I love a good second chances novel as much because it gives people the opportunity to change as the conflict inherent in knowing someone so well before but knowing them not at all now. This book adds in another factor where God plays a strong role in making it possible through finding maturity and inner calm when accepting God into your life.
Jasmine and Nathan’s story definitely falls into the second chances category. We know from the beginning that Nathan went off to live the wild life when Jasmine pushed for more than moving in together. She stays almost in stasis in the eight years between, emotionally not physically, never challenging how she laid all the blame at his doorstep or the very vision of the future that drove him off. Her faith is a matter of habit, and she does not turn to God to understand what happened back then or what is happening now.
Nathan, on the other hand, proved to himself he was over her almost the minute he left her sight, by having many relationships, and was sure there’d be nothing but faint history between them on his return. He comes back to Bridgeview after having his wake-up call when following his dad’s path into alcoholism had real costs. We don’t learn the specifics until later, but the heavy cost is clear from how he avoids drinking now and how he turns down the offers to go carousing with his best friend and Jasmine’s brother, Basil.
Basil is the third main character in this story in many ways. He doesn’t get a point of view, but he’s the topic of thought or conversation throughout. He’s also a strong source of conflict between expecting Nathan to be a fellow bar-hopper and being the only full-time member of the business Jasmine is starting with her brother and cousin. Basil is the current embodiment of the California Nathan.
Nor is he the only prominent secondary character in a story that has family as a main thread. Marietta, the Santoro matriarch, makes her opinions known while the close-knit community extends beyond the Santoro family to their friends and neighbors. This group is constantly swelling as weddings abound.
The prominence of family is a more complex part of the story and a theme all of its own. Which family you belong to carries with it history and expectation that can work against you as much as for. Nathan may have been following in his father’s footsteps, but his idealistic view of the Santoro family from the outside doesn’t hold true for Basil. Basil feels pressured by the family reputation. He’s not the only one, either.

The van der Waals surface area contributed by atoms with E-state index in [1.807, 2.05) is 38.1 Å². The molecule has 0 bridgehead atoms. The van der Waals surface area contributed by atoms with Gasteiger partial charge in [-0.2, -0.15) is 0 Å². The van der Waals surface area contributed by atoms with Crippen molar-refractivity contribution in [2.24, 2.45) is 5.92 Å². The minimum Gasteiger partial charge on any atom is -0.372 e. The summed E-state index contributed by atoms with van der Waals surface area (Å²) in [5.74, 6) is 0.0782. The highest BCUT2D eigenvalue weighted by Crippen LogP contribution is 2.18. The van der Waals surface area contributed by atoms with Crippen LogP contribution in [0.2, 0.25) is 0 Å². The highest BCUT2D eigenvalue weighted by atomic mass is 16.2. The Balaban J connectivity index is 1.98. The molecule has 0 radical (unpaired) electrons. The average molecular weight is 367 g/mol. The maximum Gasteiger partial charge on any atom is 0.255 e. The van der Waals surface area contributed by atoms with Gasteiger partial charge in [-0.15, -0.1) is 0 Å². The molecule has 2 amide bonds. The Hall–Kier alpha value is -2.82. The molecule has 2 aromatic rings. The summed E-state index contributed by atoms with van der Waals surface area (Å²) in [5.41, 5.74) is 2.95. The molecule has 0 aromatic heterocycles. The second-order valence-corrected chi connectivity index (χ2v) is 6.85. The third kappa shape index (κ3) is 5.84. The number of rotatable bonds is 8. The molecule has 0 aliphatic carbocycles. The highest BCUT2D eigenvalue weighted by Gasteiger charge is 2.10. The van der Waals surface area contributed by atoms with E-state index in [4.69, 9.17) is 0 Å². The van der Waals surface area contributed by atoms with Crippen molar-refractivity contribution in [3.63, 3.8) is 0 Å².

Characters are Valerie Comer’s strength, and Wishes on Wildflowers does not slack in this regard. The three primary characters, along with many others in the huge cast, became so real that I was as much frustrated at them when they made a poor choice as frustrated for them when things didn’t go their way. You’d think with his recent awakening Nathan’s struggle would not be in his behavior but in others’ perception of him. You’d be right in part, but there were times I wanted to shake him as he hid the truth of his past until the worst possible moment. Or when he pushed Jasmine after she’d made her feelings clear rather than giving her a reason to change her mind.
It’s Jasmine where you find the hardest struggle though, mainly because she doesn’t see it. Everyone believes she’s perfect, and while she sees her flaws, she has huge blind spots she must face before she’s ready to move forward. Her grandmother tries to point the way, offering Bible quotes to get Jasmine thinking, but ultimately, Jasmine has to do the work.
The gap between Jasmine’s vision of the future and reality offers several amusing points. For example, when she and Nathan end up helping with someone’s kids, her reaction to a stinky diaper surprised me in someone who was pushing for marriage and kids when she and Nathan were originally dating. Nathan can look back and recognize if he hadn’t run, it would have been a disaster, but Jasmine hasn’t gotten there at this point. Hint: there are more than a few stinky diapers in the mix with kids.
Which brings me to the humorous moments peppered throughout. Sure, there are dark times, tense situations, and ones which demand a re-evaluation of faith and trusting God to work in their favor. But there are also points I was startled into laughter, often right at the end of the scene. Marietta prompts a few, Pansy the goat reappears, and more to keep you from giving up hope that these two can work through the barriers keeping them apart.
I liked how we get to see different sides of, and growth in, secondary characters as well as the main cast. There’s foreshadowing for the books to come, some of it outright, but others were intriguing teases to keep me reading on. As to this story, it might seem simple on the surface, but the elements they’re dealing with are huge. Change doesn’t come in a blink. Still, they’ve set themselves on a strong path, not just with each other but with both their families. It was a joy to see their journey and revisit familiar places and people.